Are Stock Options Allowed in an IRA Account?

By Dave Guilford

  • Overview

    Investors often ask whether or not stock options are allowed in an IRA account. While there is no specific prohibition against stock options in an IRA account, some option trading strategies are problematic within the framework of an IRA and therefore many IRA custodians will not allow options trading in the IRA accounts they administer. For example, if a long call option were to be exercised, the funds necessary to purchase the stock could very well exceed the IRA contribution limits for the year. Some stock option trading strategies work well in an IRA, however.
  • Function

    An IRA allows investment income and capital gains to grow tax deferred until the account holder reaches retirement age (age 59 and a half) and begins to take distributions from the account. At that point, the distributions are taxed as ordinary income. Distributions must begin no later than age 70 and a half. Stock options provide increased leverage in an investment portfolio. For example, if XYZ is trading at $50 per share, 100 shares of stock would cost $5,000. However, a $50 call option on XYZ (representing 100 shares of XYZ) may be trading for $4, so the cost to control 100 shares of XYZ would only be $400. If the stock goes to $60 before the option expires, that $400 option is now worth $1,000 ($10 profit x 100 shares), or a $600 profit. Whereas the stock investor made a $1,000 profit on a $5,000 investment, or a 20 percent profit, the option trader made a $600 profit on a $400 investment, or a 150 percent profit, from the same move in the stock price.
  • Types

    There are two types of options available to trade: calls and puts. However, there are many different types of options trading strategies, including long options, covered calls, straddles, strangles, spreads, and LEAPs. Most options strategies are inappropriate for IRA investing. But long options and covered calls lend themselves well to IRA investing. If an investor owns several hundred or thousand shares of XYZ, he can write covered calls against the stock, generating tax deferred income in addition to the tax deferred capital gains when the stock goes up and is called away. Finally, buying options is a powerful way to leverage smaller amounts of money. It is important to remember, however, that call options cannot be exercised by the account holder unless he has the necessary cash already available in the account or the additional funds necessary don't exceed the annual contribution limit on the account.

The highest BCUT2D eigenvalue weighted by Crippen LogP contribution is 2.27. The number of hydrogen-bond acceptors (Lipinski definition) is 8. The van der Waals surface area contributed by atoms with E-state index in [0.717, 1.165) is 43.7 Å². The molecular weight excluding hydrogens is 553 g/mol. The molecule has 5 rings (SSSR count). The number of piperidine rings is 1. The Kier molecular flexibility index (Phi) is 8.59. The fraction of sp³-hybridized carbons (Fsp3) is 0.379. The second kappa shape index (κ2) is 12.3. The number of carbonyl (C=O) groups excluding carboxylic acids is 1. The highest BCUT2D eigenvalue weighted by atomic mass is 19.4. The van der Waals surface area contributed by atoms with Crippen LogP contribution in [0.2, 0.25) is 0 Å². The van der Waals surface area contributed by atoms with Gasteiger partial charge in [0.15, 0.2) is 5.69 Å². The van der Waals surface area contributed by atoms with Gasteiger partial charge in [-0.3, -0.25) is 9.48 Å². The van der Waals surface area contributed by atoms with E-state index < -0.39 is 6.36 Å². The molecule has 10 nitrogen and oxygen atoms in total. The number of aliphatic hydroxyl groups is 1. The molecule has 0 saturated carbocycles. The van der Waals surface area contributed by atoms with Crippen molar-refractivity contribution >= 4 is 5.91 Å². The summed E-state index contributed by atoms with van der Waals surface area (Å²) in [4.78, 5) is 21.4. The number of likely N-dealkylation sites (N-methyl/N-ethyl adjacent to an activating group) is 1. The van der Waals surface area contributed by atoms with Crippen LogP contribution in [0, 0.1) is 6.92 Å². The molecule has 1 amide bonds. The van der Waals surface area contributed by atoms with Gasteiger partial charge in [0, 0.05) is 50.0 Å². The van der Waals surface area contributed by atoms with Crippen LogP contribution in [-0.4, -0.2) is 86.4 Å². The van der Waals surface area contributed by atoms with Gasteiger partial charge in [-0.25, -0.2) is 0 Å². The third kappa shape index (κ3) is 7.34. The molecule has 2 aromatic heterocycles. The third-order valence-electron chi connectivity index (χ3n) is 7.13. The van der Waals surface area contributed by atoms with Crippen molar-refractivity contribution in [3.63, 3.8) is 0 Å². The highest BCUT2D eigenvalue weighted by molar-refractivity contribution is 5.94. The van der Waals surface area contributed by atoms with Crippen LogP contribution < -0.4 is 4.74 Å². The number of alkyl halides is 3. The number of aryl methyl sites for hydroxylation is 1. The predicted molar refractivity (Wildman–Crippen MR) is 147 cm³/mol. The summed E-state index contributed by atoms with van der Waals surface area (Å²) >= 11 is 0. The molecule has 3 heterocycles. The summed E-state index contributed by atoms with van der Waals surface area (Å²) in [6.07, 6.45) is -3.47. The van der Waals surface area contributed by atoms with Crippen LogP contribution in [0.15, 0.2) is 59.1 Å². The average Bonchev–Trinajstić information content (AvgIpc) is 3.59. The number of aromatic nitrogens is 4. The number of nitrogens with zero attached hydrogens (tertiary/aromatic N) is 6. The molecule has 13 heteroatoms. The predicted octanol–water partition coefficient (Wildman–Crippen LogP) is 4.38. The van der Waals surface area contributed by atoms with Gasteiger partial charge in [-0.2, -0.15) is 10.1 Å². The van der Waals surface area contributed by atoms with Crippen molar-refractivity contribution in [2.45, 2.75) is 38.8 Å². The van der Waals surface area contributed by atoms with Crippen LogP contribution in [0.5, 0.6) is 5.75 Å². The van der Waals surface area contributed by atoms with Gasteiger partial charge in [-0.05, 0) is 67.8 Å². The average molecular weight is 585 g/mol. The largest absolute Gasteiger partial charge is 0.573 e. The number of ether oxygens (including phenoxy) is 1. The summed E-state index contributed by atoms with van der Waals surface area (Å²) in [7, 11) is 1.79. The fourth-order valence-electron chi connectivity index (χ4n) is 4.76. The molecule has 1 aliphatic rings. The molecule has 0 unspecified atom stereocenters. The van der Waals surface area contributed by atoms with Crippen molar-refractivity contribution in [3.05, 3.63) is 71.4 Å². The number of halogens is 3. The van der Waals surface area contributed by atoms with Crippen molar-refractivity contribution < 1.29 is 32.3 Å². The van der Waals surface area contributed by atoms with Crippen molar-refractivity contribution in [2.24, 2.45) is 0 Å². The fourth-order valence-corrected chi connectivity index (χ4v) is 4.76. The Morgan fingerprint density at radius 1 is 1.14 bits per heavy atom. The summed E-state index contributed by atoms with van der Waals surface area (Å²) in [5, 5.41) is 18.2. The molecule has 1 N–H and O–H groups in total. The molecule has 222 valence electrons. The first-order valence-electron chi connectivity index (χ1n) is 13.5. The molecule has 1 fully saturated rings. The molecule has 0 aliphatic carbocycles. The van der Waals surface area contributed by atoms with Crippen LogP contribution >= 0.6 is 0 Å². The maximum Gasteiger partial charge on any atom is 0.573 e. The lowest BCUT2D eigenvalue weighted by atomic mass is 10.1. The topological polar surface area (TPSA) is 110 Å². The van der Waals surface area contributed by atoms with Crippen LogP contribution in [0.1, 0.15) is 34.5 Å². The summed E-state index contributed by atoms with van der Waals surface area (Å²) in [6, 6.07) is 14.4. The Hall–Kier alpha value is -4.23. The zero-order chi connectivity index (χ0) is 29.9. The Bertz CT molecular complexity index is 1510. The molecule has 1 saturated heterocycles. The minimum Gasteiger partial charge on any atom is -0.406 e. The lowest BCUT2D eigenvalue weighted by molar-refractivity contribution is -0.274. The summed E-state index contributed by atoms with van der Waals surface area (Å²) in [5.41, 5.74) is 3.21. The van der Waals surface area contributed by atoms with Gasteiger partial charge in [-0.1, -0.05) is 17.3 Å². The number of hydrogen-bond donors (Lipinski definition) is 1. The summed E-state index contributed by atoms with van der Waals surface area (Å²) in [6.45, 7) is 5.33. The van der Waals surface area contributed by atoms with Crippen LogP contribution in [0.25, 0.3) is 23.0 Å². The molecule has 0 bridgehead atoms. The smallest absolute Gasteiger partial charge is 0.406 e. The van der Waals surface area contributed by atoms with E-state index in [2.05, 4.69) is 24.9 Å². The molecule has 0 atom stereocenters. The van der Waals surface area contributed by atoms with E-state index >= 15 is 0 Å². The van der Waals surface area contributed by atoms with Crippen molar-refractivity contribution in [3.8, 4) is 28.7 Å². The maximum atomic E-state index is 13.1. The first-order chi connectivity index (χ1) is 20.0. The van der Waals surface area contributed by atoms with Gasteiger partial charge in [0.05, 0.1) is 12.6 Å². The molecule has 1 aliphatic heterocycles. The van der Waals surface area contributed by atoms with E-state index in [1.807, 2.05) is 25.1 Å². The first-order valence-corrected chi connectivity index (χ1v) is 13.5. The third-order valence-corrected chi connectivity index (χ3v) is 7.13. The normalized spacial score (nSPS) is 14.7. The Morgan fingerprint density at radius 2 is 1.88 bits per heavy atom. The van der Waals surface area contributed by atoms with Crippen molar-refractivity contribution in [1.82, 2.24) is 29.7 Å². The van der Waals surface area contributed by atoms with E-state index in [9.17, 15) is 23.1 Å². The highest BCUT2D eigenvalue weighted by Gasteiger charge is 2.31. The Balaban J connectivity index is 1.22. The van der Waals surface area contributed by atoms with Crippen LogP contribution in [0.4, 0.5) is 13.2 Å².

• Time Frame

    Investors must remember the time element involved in option trading. All options have expiration dates, and if a given option has no intrinsic value on its expiration date, it will expire worthless. Losses incurred within an IRA account cannot be written off against gains in a non-IRA account in the same calendar year.
  • Considerations

    Not all IRA custodians allow options trading in the IRA accounts they administer. If an investor is committed to trading options in an IRA account, he would be wise to compare several custodians that allow options trading and to select the custodian with the best service and lowest fees.
  • Warning

    Options investing can be very risky and is only appropriate for sophisticated investors. Investors should think twice before investing retirement funds in an asset class as volatile as options. While there is no prohibition against it, it is rarely a good idea for the average investor.
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